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Re: Function docstring as a local variable

 
 
Chris Angelico
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      07-10-2011
On Mon, Jul 11, 2011 at 3:47 AM, Andrew Berg <(E-Mail Removed)> wrote:
> -----BEGIN PGP SIGNED MESSAGE-----
> Hash: RIPEMD160
>
> On 2011.07.10 12:41 PM, Tim Johnson wrote:
>> It possible for a function to print it's own docstring?
>>>> def test():

> ... * * """Hi there."""
> ... * * print(test.__doc__)


That's assuming that it knows its own name, and that that name hasn't
been rebound. Is there a way for a function to find its own self?

>>> def findself():

"""Find myself. Ooh look, there I am!"""
import sys
try:
1/0
except:
traceback=sys.exc_info()[2]
# Now I'm not sure what to do with traceback.
# traceback.tb_frame.f_code.co_name is the function name ("findself").
# Is there a way to get the function object?

I'm kinda half-way there, but I've never worked with traceback
objects. Someone will know, I'm sure!

ChrisA


ChrisA
 
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Richard Thomas
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      07-10-2011
> >>> def findself():
>
> * * * * """Find myself. Ooh look, there I am!"""
> * * * * import sys
> * * * * try:
> * * * * * * * * 1/0
> * * * * except:
> * * * * * * * * traceback=sys.exc_info()[2]
> * * * * # Now I'm not sure what to do with traceback.
> * * * * # traceback.tb_frame.f_code.co_name is the function name ("findself").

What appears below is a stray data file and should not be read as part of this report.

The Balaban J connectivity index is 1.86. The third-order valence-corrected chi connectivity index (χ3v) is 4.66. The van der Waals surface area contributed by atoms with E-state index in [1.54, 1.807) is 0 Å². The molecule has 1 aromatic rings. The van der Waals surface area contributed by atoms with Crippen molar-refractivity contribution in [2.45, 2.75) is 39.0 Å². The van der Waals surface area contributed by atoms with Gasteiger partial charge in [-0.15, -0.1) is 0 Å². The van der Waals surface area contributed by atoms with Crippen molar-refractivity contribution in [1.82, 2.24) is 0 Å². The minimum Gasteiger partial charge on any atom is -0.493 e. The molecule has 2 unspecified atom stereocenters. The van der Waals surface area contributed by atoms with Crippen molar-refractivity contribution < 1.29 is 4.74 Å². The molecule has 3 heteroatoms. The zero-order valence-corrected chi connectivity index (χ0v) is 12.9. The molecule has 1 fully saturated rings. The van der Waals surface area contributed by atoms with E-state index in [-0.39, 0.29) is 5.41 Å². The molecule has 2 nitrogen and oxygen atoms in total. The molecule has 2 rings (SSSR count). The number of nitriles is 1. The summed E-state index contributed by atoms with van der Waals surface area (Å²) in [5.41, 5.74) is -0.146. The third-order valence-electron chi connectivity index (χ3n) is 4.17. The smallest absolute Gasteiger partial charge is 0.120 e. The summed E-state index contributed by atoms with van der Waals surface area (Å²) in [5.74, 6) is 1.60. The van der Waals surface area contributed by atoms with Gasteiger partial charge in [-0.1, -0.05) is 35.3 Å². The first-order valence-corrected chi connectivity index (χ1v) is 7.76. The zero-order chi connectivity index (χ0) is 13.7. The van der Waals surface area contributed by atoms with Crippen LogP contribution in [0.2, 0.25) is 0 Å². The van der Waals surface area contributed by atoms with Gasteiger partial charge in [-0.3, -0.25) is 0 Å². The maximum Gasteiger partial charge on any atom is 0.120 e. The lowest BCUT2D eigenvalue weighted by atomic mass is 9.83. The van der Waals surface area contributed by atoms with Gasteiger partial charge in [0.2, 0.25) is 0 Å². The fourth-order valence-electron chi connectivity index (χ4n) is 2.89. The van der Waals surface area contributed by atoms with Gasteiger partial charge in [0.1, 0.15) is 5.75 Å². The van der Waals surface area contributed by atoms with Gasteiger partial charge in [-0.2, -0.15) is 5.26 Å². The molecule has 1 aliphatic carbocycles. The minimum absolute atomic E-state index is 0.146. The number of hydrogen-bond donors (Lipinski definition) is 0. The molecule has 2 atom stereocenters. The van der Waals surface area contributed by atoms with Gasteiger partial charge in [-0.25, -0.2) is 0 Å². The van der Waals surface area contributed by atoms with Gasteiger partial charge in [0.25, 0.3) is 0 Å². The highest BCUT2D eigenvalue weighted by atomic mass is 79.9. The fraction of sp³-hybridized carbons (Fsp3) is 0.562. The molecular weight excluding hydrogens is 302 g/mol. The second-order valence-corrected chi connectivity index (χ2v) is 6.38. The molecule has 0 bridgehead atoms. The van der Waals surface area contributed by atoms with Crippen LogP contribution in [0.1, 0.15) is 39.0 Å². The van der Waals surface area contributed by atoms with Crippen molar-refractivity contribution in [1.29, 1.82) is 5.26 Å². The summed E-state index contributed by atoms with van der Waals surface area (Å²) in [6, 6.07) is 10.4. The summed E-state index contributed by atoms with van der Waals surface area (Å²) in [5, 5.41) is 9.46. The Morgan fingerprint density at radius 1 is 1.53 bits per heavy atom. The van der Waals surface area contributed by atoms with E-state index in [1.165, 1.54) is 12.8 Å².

> * * * * # Is there a way to get the function object?


I'm pretty sure there isn't. I've tried a number of times before to
find it but failed. Fundamentally frame objects don't need to know
about functions. Functions are just one way of wrapping code objects
but sometimes code objects come in modules.

You can use sys._getframe() to get the current frame instead of the
traceback.

Richard
 
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python@bdurham.com
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      07-10-2011
I'm not sure how a function can get a generic handle to itself, but if
you're willing to hardcode the function name, then this technique works:

def test():
"""This is my doc string"""
print test.__doc__

test()

Outputs:

This is my doc string

Malcolm
 
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Roy Smith
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      07-10-2011
In article <(E-Mail Removed)>,
http://www.velocityreviews.com/forums/(E-Mail Removed) wrote:

> I'm not sure how a function can get a generic handle to itself, but if
> you're willing to hardcode the function name, then this technique works:
>
> def test():
> """This is my doc string"""
> print test.__doc__
>
> test()
>
> Outputs:
>
> This is my doc string
>
> Malcolm


I'm sure there has to be a cleaner way that this, but one possible way
for a function to find its name is to catch an exception and look at the
traceback:

---------------------------------------
#!/usr/bin/env python

import sys
import traceback

def foo():
"The Larch"
try:
raise Exception
except Exception, ex:
_, _, tb = sys.exc_info()
stacks = traceback.extract_tb(tb)
file_name, line_number, function_name, text = stacks[0]
print "I am %s", function_name
print "My docstring is", eval(function_name).__doc__

foo()
--------------------------------------

This works, but yuck.
 
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Tim Johnson
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      07-10-2011